Look, the economy is complicated and it moves fast. News breaks and headlines don’t always tell the whole story. That’s why we’re launching a new series where we take it back to the basics. It’s called “Kai Explains.” This time, we’re talking about something that comes up on the program pretty much every day — the stock market.
It’s an interesting time in the American capital markets. Specifically, for stocks.
The major indices — the Dow Jones Industrial, the S&P 500, and the Nasdaq — have been at or near record highs. There has been steady boasting from President Donald Trump about the rally, never mind that things have been going up for more than a decade.
But as we’ve said before and we’ll surely say again: The stock market is not the economy.
“The stock market is a market where stocks, a type of investment that represents ownership in a company are traded,” said Jessica Schieder, a federal tax policy fellow at the Institute on Taxation and Economic Policy.
“The stock market is where people make bets on what’s going to happen in the economy.”
Let’s dive in. First, you’ve got stock markets. They’re the places where shares trade, like the New York Stock Exchange. Then you’ve got stock indexes, like the Dow Jones Industrial Average or the S&P 500. These are curated lists of companies that represent particular slices of those markets.
Now let’s look at the economy. The economy is a sum of goods and services, all of the things we produce. Who produces these things that make up the economy? All of us; every wage level, every industry, every profession. Unlike the stock market.
“The richest Americans hold the lion’s share of the value in the stock market despite the fact that about half of households own some stock,” said Schieder.
“That means that the stock market and stock prices can be disproportionately influenced by a much smaller subset of the population and disproportionately influenced by the fortunes and alternative investment options of that smaller slice.”
If the markets are disproportionately influenced by that smaller subset then, by definition, something bigger is having disproportionately less influence, as well.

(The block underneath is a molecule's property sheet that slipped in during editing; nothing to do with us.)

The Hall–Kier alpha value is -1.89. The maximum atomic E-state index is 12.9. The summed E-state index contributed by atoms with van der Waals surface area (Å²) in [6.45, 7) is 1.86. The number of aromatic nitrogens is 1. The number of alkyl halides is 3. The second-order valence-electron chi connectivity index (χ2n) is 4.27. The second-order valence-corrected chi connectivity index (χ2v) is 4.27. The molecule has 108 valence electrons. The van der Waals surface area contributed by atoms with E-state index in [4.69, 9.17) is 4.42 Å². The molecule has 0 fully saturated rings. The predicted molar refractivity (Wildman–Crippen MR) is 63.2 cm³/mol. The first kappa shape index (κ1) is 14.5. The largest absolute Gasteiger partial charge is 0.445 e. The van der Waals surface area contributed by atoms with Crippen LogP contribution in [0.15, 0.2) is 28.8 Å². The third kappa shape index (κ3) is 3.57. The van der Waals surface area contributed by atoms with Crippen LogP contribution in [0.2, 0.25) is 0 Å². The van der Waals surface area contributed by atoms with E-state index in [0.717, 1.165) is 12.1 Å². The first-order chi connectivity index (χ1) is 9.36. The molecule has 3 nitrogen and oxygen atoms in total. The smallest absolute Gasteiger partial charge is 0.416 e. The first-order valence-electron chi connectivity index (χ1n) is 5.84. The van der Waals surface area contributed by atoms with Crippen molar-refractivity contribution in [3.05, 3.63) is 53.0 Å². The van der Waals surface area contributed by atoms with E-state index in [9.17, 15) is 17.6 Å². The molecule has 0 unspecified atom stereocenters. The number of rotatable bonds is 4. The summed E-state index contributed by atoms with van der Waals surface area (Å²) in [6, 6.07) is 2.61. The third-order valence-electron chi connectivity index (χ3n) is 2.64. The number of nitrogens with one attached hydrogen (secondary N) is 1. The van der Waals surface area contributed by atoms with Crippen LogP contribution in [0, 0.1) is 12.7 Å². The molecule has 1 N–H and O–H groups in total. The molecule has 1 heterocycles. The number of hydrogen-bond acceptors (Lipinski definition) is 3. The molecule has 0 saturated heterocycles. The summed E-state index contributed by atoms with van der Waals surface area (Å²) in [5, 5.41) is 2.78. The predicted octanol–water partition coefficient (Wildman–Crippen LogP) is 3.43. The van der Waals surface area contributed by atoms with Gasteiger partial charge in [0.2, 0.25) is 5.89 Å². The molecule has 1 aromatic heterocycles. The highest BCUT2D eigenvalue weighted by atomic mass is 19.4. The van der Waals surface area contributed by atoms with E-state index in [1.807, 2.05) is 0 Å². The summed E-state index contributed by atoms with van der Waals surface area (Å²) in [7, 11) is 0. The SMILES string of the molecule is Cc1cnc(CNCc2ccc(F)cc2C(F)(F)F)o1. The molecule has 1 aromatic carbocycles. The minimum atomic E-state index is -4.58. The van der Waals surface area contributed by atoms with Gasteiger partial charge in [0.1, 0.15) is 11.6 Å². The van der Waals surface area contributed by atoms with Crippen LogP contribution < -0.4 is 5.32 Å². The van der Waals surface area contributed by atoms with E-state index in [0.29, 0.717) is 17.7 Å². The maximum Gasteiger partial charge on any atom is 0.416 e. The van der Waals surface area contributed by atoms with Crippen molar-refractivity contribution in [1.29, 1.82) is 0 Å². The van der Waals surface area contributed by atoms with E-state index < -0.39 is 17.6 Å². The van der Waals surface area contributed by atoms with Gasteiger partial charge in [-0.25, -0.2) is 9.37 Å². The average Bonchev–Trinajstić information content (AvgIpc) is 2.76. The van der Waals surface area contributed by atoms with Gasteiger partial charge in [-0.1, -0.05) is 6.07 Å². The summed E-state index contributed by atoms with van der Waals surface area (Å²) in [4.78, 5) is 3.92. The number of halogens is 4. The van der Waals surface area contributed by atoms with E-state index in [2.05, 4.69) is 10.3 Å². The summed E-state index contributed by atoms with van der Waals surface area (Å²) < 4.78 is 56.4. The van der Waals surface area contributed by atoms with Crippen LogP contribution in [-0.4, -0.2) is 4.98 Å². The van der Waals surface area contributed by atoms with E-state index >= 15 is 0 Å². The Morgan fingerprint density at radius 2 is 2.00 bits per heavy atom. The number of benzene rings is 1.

“Another way in which the stock market and the economy are not synonymous is that you can have, you know, workers’ wages really stagnating or growing only marginally as compared to the increases that we’ve seen in the stock market,” said Schieder.
All of which means that there can be economic gains that are not accruing to the typical worker. So the stock market is not the economy. But the stock market is economy-adjacent.
“The stock market is continuously observing the real economy,” said Laura Gonzalez, associate professor of finance at California State University, Long Beach. “And based on what they see in the real economy, they make predictions,” she said.
Investors and traders may be looking at what’s going on with trade policy, the unemployment rate, housing data, or any of the many things that make up the economy, and use what they’re seeing to try to predict the future value of certain stocks.
“What happens in the real economy is contagious. And once it reaches the financial markets then it feeds back into the economy,” said Gonzalez.
But following each and every turn in the major indices probably isn’t a good idea for most people.
“The stock market is moody. We often refer to it as ‘Mr. Market.’ Sometimes he feels positive about the future and sometimes it feels negative about the future,” said Gonzalez. “Sometimes there is a reason to feel one way or another, and some of the times it’s just going with the flow.”
So, again, the stock market is not the economy. And the economy is not the stock market. But they are related. There’s not a lot of nuance, there are countless things that push markets one way or the other, but check in every now and then, and you’ll get a general sense of how things are going.
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